How to Sell Tacos on the Street

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Customers add pick their own toppings on street tacos to reduce preparation time.
Customers add pick their own toppings on street tacos to reduce preparation time. (Image: Ciaran Griffin/Stockbyte/Getty Images)

There’s nothing like receiving a foil-wrapped bundle of warm corn tortilla and savory grilled meat from a street vendor, especially when you’re invited to ladle freshly chopped onion, cilantro and homemade salsa atop the bite-sized treat. Street food vendors surged in popularity in 2009, enticing well-heeled customers, day laborers and foodies alike to pause before taco trucks and stands for ethnic foods ranging from schnitzel to tacos. To sell tacos on the street, remember that you’ll still need to adhere to business regulations governing more conventional companies.

Things You'll Need

  • Taco recipes
  • Business license
  • Tax identification number
  • Insurance
  • Taco cart or truck
  • Route
  • Signage
  • Taco platters

Perfect your taco recipe. Street taco offerings should reflect the crowd you’re aiming for. Standard offerings include grilled beef, chicken or fish accompanied with corn tortillas and chopped raw toppings such as onion, avocado or tomato. If you’re dealing with a foodie crowd, include some tempting gourmet extras such as raspberry-chipotle chicken or crumbled Gorgonzola cheese toppings. Vegetarians will appreciate a grilled veggie option.

Obtain applicable licenses and permits. You’ll need a business license, tax identification number, food permit, liability insurance and insurance for your vehicle, if operating from a truck rather than a food cart. You may need to provide plans for disposing of hot grease or collecting rubbish generated from your napkins, paper plates and empty salsa containers.

Set pricing schedules. Because sales tend to be rapid and centered around mealtimes, such as a lunch rush near a corporate office building, consider being a cash-only enterprise. Running cards takes extra time, since you have to wait for receipts to print and capture a signature. Set your prices to include applicable sales taxes to avoid making change. For example, your tacos may cost $3 each including tax.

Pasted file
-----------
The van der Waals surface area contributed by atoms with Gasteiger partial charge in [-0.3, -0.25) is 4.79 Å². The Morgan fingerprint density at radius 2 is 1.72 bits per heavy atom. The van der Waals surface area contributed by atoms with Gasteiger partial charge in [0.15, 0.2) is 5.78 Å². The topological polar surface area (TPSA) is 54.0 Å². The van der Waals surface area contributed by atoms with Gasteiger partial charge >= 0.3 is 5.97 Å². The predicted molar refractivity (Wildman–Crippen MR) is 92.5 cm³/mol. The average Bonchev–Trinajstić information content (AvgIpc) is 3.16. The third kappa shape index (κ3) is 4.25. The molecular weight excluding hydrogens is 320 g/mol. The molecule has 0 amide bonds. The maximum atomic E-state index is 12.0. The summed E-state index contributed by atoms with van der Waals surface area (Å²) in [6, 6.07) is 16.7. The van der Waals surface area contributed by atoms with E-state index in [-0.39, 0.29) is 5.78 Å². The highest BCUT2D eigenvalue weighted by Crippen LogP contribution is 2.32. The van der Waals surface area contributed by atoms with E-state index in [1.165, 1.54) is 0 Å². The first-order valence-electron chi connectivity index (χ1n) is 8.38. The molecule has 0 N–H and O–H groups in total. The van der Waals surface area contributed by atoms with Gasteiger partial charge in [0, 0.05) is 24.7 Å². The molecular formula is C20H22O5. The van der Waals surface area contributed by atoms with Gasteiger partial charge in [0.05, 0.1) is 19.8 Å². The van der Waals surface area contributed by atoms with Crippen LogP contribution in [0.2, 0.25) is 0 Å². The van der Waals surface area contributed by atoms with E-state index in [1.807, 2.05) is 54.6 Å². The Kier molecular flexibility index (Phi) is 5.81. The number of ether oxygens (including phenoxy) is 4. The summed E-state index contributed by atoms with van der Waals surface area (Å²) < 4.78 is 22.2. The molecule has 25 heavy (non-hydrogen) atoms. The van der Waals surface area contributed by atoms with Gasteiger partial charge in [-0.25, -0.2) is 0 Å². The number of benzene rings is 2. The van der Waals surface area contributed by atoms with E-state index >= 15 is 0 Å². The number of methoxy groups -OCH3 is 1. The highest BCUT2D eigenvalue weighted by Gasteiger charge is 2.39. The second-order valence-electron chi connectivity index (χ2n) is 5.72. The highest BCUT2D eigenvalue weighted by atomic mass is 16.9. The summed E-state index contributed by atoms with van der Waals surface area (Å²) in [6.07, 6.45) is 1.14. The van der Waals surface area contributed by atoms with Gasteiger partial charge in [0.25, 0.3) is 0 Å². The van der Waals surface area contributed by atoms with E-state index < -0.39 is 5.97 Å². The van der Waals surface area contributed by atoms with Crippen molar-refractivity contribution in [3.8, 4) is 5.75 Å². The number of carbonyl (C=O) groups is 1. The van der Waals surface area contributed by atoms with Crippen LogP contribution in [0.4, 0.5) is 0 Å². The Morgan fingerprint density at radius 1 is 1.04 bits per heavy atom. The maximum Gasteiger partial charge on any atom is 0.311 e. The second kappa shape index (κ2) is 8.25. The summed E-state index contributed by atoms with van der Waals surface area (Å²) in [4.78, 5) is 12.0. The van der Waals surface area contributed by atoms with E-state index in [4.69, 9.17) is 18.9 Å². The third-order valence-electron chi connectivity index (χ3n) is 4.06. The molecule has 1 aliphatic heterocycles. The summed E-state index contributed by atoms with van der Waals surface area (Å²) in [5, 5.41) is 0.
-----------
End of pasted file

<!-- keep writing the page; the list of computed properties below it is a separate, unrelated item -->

Create a route if you plan to be mobile. Take office buildings, available parking, one-way streets and pedestrian traffic into account to create a smooth, effective and profitable route. Consider your competitors. If someone’s already making a killing selling falafel, he may not appreciate you crowding onto his street corner. Frame it as a way to generate more profits for both food trucks to boost receptivity.

Market your tacos by sending free sampler platters to businesses along your route. Post attractive, colorful signs featuring hand-painted pictures of the food and prices. Prominently post your health department rating outside the cart or truck; some customers will have qualms about eating food that’s been prepared and sold on the street. Apply to participate in street fairs, farmer’s markets and other special events to boost consumer awareness about your tacos. Offer a free taco to birthday celebrants.

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